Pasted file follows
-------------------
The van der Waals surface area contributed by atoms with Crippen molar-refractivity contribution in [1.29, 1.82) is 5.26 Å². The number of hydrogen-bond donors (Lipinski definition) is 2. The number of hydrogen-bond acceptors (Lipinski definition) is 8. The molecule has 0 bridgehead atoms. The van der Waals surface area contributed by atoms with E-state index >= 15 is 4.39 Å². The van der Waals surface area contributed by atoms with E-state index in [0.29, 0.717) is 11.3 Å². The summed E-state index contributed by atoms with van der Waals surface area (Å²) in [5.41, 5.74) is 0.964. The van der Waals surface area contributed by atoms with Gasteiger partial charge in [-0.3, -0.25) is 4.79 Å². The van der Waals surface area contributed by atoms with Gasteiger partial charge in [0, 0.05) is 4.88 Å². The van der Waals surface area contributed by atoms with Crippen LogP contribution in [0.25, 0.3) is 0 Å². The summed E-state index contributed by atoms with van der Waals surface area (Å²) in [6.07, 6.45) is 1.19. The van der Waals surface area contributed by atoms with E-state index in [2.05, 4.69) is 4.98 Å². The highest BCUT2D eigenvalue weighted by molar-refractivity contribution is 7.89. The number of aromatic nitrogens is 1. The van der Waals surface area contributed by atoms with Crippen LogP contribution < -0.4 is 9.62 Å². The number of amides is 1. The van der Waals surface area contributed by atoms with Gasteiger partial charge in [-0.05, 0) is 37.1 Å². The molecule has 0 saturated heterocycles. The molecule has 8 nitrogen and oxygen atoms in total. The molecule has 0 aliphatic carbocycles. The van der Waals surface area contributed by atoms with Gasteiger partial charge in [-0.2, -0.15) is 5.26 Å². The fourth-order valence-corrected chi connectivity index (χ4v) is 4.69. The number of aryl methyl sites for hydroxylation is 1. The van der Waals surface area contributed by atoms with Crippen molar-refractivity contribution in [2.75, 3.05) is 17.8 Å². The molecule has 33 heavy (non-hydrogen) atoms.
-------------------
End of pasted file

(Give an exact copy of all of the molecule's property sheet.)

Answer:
The van der Waals surface area contributed by atoms with Crippen molar-refractivity contribution in [1.29, 1.82) is 5.26 Å². The number of hydrogen-bond donors (Lipinski definition) is 2. The number of hydrogen-bond acceptors (Lipinski definition) is 8. The molecule has 0 bridgehead atoms. The van der Waals surface area contributed by atoms with E-state index >= 15 is 4.39 Å². The van der Waals surface area contributed by atoms with E-state index in [0.29, 0.717) is 11.3 Å². The summed E-state index contributed by atoms with van der Waals surface area (Å²) in [5.41, 5.74) is 0.964. The van der Waals surface area contributed by atoms with Gasteiger partial charge in [-0.3, -0.25) is 4.79 Å². The van der Waals surface area contributed by atoms with Gasteiger partial charge in [0, 0.05) is 4.88 Å². The van der Waals surface area contributed by atoms with Crippen LogP contribution in [0.25, 0.3) is 0 Å². The summed E-state index contributed by atoms with van der Waals surface area (Å²) in [6.07, 6.45) is 1.19. The van der Waals surface area contributed by atoms with E-state index in [2.05, 4.69) is 4.98 Å². The highest BCUT2D eigenvalue weighted by molar-refractivity contribution is 7.89. The number of aromatic nitrogens is 1. The van der Waals surface area contributed by atoms with Crippen LogP contribution < -0.4 is 9.62 Å². The number of amides is 1. The van der Waals surface area contributed by atoms with Gasteiger partial charge in [-0.05, 0) is 37.1 Å². The molecule has 0 saturated heterocycles. The molecule has 8 nitrogen and oxygen atoms in total. The molecule has 0 aliphatic carbocycles. The van der Waals surface area contributed by atoms with Gasteiger partial charge in [-0.2, -0.15) is 5.26 Å². The fourth-order valence-corrected chi connectivity index (χ4v) is 4.69. The number of aryl methyl sites for hydroxylation is 1. The van der Waals surface area contributed by atoms with Crippen molar-refractivity contribution in [2.75, 3.05) is 17.8 Å². The molecule has 33 heavy (non-hydrogen) atoms.